The stalks are edible? That's news to me. I know people cook and eat the roots but never seen anyone actually cook the stalks.

    • aesta1 profile image

      Mary Norton 4 years ago from Ontario, Canada

      We have taro but I have not yet cooked the stalks. Will have to try.

    • ecogranny profile image

      Kathryn Grace 4 years ago from San Francisco

      Not knowingly, though they may well have been in dishes I've tried in restaurants. Beautifully done page, informative. That recipe looks scrumptious.

    • ian-patrick-716 profile image

      ian-patrick-716 4 years ago

      I must admit I've never heard of them, I'll look out for some.

    • profile image

      bookguy1960 4 years ago

      Thanks for posting cooking instuctions and recipes for taro. I occasionally see taro stalks in the supermarkets here in Southern California, but before now have not run across much about preparing them. I'm looking forward to trying the fish noodle soup - looks delicious!

    • Jogalog profile image

      Jogalog 4 years ago

      I've never seen them for sale but I love to try new vegetables so I will have a go at cooking them if I ever see them.

    • bornot2b1 profile image

      bornot2b1 4 years ago

      hmm, your recipe is very interesting. My friends cooked the taro stalks with fish, pineapple, tomato, etc (the etc part I am not sure what they are), but they served the soup hot with rice, yum yum...

    • chi kung profile image

      chi kung 4 years ago

      I haven't eaten taro before - I don't think I have ever seen that vegetable - sounds good though!

    • hotsquid profile image

      hotsquid 4 years ago

      I love taro, but never tried taro stalks. I don't know you can eat the stalks :).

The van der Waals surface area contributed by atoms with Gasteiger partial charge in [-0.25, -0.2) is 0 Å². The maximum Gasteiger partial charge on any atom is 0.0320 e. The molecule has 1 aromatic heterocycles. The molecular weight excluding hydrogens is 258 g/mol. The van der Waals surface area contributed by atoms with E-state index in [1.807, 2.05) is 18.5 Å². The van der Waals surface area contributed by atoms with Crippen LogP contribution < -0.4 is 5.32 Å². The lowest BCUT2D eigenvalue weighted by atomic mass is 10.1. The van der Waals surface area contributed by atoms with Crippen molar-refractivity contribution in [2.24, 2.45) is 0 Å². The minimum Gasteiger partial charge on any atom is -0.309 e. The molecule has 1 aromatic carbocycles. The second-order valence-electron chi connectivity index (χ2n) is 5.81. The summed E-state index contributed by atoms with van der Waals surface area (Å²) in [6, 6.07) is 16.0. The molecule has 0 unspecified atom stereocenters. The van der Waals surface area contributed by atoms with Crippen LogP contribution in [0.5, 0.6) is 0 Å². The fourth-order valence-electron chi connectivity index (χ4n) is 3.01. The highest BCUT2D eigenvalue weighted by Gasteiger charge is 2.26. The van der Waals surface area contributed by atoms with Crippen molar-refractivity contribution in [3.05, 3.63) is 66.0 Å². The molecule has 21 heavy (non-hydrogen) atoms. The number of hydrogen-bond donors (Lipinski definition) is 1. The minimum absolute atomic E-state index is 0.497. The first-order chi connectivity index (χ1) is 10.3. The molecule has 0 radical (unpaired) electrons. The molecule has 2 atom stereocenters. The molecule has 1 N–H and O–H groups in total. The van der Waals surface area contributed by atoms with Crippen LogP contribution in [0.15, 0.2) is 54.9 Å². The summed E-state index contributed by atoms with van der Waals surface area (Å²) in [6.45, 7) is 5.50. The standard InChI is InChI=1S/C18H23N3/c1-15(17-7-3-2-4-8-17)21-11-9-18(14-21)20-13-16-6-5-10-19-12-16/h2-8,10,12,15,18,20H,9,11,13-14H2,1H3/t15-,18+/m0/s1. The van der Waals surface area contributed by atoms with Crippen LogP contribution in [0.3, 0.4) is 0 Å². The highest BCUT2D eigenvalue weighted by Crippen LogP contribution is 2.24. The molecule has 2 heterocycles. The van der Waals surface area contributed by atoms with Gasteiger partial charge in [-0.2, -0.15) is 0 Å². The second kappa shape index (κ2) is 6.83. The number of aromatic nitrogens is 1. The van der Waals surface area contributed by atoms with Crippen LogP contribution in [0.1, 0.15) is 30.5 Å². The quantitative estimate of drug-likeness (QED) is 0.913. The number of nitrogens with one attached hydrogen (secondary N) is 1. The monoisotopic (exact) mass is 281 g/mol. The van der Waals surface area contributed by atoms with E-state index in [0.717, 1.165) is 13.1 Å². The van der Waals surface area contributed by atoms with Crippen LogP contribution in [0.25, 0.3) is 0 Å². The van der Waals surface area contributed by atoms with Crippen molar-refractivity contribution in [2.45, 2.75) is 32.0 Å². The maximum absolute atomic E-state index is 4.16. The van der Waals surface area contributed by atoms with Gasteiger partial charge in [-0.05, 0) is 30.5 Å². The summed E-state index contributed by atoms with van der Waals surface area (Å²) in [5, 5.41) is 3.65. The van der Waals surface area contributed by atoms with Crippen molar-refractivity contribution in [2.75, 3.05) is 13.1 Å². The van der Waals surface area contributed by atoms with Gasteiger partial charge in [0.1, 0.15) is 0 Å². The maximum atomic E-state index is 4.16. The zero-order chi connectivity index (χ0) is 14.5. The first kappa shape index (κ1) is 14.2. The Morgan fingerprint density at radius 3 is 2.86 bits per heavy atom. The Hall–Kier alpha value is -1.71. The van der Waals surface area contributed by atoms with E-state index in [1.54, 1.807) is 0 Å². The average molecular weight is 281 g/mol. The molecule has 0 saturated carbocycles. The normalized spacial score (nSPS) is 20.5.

• maryseena profile image

      maryseena 4 years ago

      I use taro stalks and roots for cooking. Even the leaves are not spared!

    • Dusty2 LM profile image

      Dusty2 LM 4 years ago

      Haven't eaten the taro stalks that I know of or can remember but have eaten poi before when in Hawaii. Your recipe and lens sounds interesting. Appreciate you sharing as the final dish looks tasty. I would be willing to give it a try. Have a Great Day!

    • Tom Maybrier profile image

      Tom Maybrier 4 years ago

      Taro is delicious!

    • profile image

      eleanorfabra 4 years ago

      You can also try it with coconut milk and sliced chili peppers. I'm sure you will love it.

    • PhilVardy profile image

      PhilVardy 4 years ago

      Cool lens; I'm actually learning something here!

    • profile image

      RinchenChodron 4 years ago

      Very interesting - I live in Colorado and have not eaten Taro before.

    • profile image

      candy47 4 years ago

      I've never eaten taro stalks, except for poi. Your recipe looks delicious and easy :) Lovely lens! Blessed.

    • profile image

      anonymous 4 years ago

      I have never had the chance to give these a try. They look interesting though. Thanks for the recipe!

    • profile image

      sybil watson 4 years ago

      I never knew you could eat the stalks, although living in Hawaii I've frequently had the leaves (called luau leaves) and of course the root made into poi. Your recipe sounds delicious.

    • jc stone profile image

      Jordan 4 years ago

      No i have never eaten elephant ears. I did not know it was an edible plant. One day i will have to try to get some because i live in Pennsylvania. This is a really neat lens. I like hearing about different vegetables.

    • Heidi Vincent profile image

      Heidi Vincent 4 years ago from GRENADA

      No, I haven't tried taro stalks, Pitaya, but this looks delicious and I love the picture tutorial idea.

    • CraftyStaci profile image

      CraftyStaci 4 years ago

      I've never heard of taro stalks, but now I'm a bit fascinated. Thanks for introducing me to them!